Daughter: Mamá, I thought I had changed. I thought that we could talk and leave it at that, but when he said goodbye four hours later, I was both glad we had spent so much time together, but I felt frustrated, too. That sort of thing had not happened to me, even after dates with well-to-do, and educated, Cuban-American men I had met through my work in the arts in Miami, Florida. But with Ulyses, a simple, but good and kind-hearted man, the temptation was, well, not overpowering, but almost natural.

Mother: Well, it’s not an easy life being a Christian woman when things don’t go the way they’re supposed to go. Did anything good come out of all of this?

Daughter: I was both happy and secretly disappointed with myself for not having made different decisions, but though I was unsure of what I was about to do before he left, I did it anyway, in case, through some odd turn of events, this was the last time I’d ever see him.

Mother: I hope it was not what you used to do when you were just out of college?

Daughter: Yes, I’m a funny girl, but I am who I am. I’m both a person with a deep desire for spiritual things, yet, at times, I do things I would rather not have done once I’ve done them. Though I wasn’t sure of the soundness of what I was planning, I told Ulyses that when I found this book in Spanish in Ft. Lauderdale, Florida, last year, I thought of him, and how I'd love to give it to him to read some day.

Mother: That’s very odd, hija. To give a man you’ve just has intimate relations with, especially one who used to be married when you were previously involved with him, to give him that book! I can see your interest in him in the long run, especially, as you say, if that was the last time you’d ever see each other again, but I don’t think many people would believe your sincerity or whether you did the right thing half an hour after you were alone with him. Maybe you should have just said goodbye and read the book yourself. You might benefit from reading that book yourself, it seems to me. Sorry for saying so. What if he reads the book and then wonders about how it came into his possession months or years from now? Don’t you think that might counteract the entire purpose of the book?

Daughter: But, mamá, didn’t you once tell me that an old boyfriend of yours, years before you met papa, was the one who introduced you to Christ, though he himself later left the church, while you’re still in it? The thought went through my mind, as I was unsure whether it was the wise thing to do. But I went ahead and told him, that this book has been in my possession, not that copy, but the title, since I was 16 and it’s given me more joy and hope than I could ever have had without it. I wanted so very badly to give him the book. I told him that I hoped he would like it, and of course, if it was not intended for him, well, to just “pass it on,” as they say.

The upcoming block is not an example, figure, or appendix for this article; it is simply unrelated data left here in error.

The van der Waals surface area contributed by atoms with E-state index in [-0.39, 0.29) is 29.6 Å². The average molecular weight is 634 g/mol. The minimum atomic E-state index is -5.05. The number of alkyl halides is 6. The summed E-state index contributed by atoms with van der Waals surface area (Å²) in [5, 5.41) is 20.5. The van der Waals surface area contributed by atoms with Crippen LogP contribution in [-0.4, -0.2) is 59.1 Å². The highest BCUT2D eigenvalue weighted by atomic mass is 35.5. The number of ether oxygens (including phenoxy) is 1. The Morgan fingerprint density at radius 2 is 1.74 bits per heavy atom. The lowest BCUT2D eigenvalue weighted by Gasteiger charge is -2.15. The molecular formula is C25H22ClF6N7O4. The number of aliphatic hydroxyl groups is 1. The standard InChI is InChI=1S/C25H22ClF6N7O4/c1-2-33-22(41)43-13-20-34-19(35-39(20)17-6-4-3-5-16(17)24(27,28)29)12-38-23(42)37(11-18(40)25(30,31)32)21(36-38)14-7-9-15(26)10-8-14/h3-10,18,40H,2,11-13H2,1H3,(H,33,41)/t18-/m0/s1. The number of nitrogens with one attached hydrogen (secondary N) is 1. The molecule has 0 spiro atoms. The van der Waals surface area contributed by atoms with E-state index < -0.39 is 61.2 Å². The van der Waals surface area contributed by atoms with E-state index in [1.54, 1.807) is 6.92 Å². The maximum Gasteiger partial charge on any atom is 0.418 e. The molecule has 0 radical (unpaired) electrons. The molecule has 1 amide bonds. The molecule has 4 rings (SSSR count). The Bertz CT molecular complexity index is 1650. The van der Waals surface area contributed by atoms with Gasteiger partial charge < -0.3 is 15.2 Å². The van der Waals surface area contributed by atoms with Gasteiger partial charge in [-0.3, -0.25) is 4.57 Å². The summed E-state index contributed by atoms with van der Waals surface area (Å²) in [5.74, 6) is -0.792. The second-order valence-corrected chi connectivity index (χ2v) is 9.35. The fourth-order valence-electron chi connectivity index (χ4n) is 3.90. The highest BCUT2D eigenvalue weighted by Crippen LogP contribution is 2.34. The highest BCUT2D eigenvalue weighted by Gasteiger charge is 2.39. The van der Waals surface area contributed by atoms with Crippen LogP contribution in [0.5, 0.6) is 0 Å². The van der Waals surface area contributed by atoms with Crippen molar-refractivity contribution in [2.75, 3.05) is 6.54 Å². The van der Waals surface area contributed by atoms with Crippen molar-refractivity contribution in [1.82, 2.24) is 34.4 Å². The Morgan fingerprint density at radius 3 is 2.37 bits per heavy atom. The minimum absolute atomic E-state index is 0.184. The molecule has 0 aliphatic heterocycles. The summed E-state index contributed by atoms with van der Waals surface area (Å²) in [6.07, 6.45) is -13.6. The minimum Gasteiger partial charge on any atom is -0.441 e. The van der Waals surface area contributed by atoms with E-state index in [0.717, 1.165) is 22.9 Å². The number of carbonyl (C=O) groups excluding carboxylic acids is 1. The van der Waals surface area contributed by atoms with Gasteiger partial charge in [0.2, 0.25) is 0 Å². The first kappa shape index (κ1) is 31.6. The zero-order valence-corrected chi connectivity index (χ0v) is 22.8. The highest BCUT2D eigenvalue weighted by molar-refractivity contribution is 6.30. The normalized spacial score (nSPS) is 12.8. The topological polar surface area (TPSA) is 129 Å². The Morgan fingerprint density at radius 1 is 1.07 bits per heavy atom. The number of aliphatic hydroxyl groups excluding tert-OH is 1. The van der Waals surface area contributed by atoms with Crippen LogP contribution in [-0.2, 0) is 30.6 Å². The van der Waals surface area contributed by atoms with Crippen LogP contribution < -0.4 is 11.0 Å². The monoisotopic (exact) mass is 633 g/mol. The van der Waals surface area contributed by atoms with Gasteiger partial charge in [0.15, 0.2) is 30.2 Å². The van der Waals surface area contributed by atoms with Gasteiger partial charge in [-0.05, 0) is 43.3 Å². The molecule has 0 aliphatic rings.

Mother: So, he wasn’t surprised by the title? Did he question your intentions? I can’t imagine what that’s like. That kind of thing is never done and especially not talked about.

Daughter: Ulyses thanked me and looked at the title and assured me that he was touched that I would think of him months before I actually gave him this book with the hope that if I saw him again, I’d place it in his hand.

Mother: Well, mi hija, I hope it does him some good, or give it away without reading it himself. And I hope you did the right thing. I wouldn’t have done such a thing. Some would say you did a bad thing in giving him that book, only an hour after having been alone with him. I wonder if anyone has ever done a similar thing? How many people would even confide in other people that such things happen in life? But, I hope things work out well for him. More importantly, I hope you find the happiness and solutions to the challenges you face as a single woman, living in a city far from any family.

Daughter: Yes, mamá, I hope he finds what he needs or wants in his life and I hope he always remembers me as the woman who one day, perhaps foolishly, gave him his first, of many editions, of Steps to Christ.

Wednesday, October 27, 2010

Fuerte y debil: Candela & Sajid: Strong and weak

Pepa: Candela. Hace mucho que no nos vemos? Como te va tu nuevo trabajo? Era algo en un hospital?

Candela: Sí. Ultrasonido. Me gusta aunque, claro, siempre me parece que estoy en el hospital y apenas en casa.

Pepa: Me dijo Marisa que te habías casado? O no ha llegado a eso aún?

Candela: Casi casada, pero con complicaciones. Después te lo cuento?